This is a travel book focusing on modes of transportation that most travellers would prefer to avoid. Carl Hoffman’s stated desire was to circumnavigaThis is a travel book focusing on modes of transportation that most travellers would prefer to avoid. Carl Hoffman’s stated desire was to circumnavigate the globe on the cheapest and most dangerous forms of mass transit. For most of humankind, travel was no pleasurable touring, but a necessary movement from point A to point B often involving terribly long and uncomfortable, not to mention perilous, trips on decrepit buses that would plunge into gorges from the winding mountainside roads that they travelled, on overcrowded, capsizing ferries, unmaintained ancient aircraft, and trains that were so stuffed with people that they just fell off on the tracks. Hoffman’s travels over several months involved all of the above, as he left his home in Washington, DC, and toured around the Andes and Amazon basin in South America, the roads and railroads of East and West Africa, the notorious deathtraps that ferries in Indonesia and Bangladesh were. He had weeks of relative leisure in India before flying to Afghanistan on the national airline Ariana (a.k.a. Scariana). Then returning home by train and gas truck through China, Mongolia and Siberia. Through all these segments of travel he reports on the exotic places he encounters, the hairy situations arising and, most importantly, the various people he meets.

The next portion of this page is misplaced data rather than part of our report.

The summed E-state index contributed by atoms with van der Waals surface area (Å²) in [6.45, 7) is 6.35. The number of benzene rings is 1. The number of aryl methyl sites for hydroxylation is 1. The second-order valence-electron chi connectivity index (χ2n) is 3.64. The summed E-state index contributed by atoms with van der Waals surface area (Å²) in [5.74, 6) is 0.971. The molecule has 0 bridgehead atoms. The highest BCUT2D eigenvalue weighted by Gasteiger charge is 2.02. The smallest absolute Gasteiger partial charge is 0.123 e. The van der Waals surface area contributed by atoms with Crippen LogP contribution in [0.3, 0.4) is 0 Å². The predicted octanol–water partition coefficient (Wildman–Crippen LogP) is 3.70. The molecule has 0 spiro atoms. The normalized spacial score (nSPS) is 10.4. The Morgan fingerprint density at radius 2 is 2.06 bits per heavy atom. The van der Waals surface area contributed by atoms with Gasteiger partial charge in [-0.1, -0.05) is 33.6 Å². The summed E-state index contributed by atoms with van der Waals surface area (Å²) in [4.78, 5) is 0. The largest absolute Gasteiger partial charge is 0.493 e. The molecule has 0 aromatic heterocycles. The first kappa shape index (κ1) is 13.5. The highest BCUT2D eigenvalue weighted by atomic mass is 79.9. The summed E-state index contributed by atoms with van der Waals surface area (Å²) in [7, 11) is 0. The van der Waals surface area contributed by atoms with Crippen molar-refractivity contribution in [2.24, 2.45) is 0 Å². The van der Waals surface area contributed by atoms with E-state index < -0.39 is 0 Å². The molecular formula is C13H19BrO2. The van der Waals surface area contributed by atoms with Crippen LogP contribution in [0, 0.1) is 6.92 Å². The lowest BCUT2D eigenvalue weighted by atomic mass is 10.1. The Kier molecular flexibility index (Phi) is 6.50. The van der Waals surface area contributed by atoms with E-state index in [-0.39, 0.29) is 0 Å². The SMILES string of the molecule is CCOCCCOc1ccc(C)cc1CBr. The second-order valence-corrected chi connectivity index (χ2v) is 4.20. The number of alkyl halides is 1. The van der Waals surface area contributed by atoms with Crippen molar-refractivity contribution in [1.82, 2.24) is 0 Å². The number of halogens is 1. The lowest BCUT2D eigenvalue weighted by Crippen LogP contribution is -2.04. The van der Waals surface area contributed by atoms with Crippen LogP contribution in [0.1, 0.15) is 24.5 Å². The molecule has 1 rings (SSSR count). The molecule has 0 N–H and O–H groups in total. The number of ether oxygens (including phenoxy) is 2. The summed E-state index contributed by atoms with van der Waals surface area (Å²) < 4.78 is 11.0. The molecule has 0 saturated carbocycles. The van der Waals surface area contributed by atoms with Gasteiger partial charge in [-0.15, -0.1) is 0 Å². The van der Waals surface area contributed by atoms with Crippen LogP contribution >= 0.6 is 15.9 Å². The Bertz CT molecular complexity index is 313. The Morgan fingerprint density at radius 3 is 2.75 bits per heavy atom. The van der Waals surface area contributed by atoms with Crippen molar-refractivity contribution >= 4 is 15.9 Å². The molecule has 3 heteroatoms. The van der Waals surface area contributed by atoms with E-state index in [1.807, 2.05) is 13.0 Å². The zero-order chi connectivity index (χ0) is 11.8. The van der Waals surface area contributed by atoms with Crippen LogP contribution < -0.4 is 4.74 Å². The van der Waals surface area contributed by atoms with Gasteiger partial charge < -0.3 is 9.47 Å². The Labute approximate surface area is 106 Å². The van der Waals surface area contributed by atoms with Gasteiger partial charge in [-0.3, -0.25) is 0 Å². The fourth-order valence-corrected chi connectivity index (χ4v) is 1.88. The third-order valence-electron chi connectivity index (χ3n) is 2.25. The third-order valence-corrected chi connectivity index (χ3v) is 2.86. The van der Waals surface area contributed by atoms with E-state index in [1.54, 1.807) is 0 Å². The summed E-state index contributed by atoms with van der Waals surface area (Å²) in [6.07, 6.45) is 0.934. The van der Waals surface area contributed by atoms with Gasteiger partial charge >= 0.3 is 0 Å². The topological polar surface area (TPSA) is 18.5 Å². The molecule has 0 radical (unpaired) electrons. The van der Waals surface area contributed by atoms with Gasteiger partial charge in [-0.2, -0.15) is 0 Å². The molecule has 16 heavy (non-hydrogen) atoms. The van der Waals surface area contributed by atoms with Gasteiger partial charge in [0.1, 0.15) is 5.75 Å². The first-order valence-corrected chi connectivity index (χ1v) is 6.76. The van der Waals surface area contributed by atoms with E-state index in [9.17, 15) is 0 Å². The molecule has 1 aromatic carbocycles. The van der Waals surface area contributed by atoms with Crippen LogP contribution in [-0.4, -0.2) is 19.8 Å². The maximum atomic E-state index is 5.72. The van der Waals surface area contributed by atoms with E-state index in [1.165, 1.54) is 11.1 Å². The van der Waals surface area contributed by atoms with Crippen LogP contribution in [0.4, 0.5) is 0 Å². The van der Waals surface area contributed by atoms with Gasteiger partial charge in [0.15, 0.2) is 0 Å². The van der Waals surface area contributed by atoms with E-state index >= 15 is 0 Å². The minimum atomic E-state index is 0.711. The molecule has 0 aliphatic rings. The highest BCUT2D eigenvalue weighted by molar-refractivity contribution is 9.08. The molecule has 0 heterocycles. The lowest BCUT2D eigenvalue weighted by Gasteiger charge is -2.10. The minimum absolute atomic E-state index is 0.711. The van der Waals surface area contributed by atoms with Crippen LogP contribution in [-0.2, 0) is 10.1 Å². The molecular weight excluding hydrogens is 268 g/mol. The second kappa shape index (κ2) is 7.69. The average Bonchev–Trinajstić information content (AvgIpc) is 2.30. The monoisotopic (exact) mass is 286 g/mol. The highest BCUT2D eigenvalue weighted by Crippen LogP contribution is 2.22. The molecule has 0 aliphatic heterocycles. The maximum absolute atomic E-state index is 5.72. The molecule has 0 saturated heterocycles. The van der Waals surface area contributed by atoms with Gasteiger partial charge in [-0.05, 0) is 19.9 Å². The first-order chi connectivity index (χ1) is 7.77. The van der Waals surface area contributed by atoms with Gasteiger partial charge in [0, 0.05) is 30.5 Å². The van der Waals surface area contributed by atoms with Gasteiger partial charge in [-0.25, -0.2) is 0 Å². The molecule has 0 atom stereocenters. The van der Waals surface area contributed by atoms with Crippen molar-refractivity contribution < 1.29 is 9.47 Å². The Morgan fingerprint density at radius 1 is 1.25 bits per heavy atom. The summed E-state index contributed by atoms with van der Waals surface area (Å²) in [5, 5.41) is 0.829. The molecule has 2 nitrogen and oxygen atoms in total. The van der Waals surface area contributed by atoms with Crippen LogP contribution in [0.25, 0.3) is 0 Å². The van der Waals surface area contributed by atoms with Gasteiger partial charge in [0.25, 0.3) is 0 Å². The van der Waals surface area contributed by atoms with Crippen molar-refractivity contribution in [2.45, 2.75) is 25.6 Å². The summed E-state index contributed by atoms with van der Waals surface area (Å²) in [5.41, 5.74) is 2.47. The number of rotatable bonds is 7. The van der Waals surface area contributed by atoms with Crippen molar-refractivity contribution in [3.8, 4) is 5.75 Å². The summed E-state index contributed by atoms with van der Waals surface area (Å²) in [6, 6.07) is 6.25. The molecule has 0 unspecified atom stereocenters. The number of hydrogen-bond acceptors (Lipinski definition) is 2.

Carl Hoffman is plagued by wanderlust. He is middle-aged, married with three kids, a journalist, but for a long time he has felt compelled to leave the comforts of home behind and travel. This is the other theme of the book: man’s struggle between loneliness and belonging. The book gets quite personal, as Hoffman misses his family while at the same time feels alive only travelling in risky places amongst strange people. At times his descriptions of his own addiction to danger seem slightly too heroic, but at least I personally can very well relate to his contradictory feelings. He observes with some envy people in the poor countries that he visits and interacts with, how they all have strong bonds in their communities and families; at the same time, he knows that he could never live that way, with no privacy or time alone. When he finally is returning home, he notes that he was settling in and getting a little bored on the trip. He concludes that it was time to go home: “Travel was only worthwhile when your eyes were fresh, when it surprised you and amazed you and made you think about yourself in a new way. You couldn’t travel forever. When you stopped seeing, when you lost your curiosity and openness to the world, it was time to return to your starting point and see where you stood” (p. 263).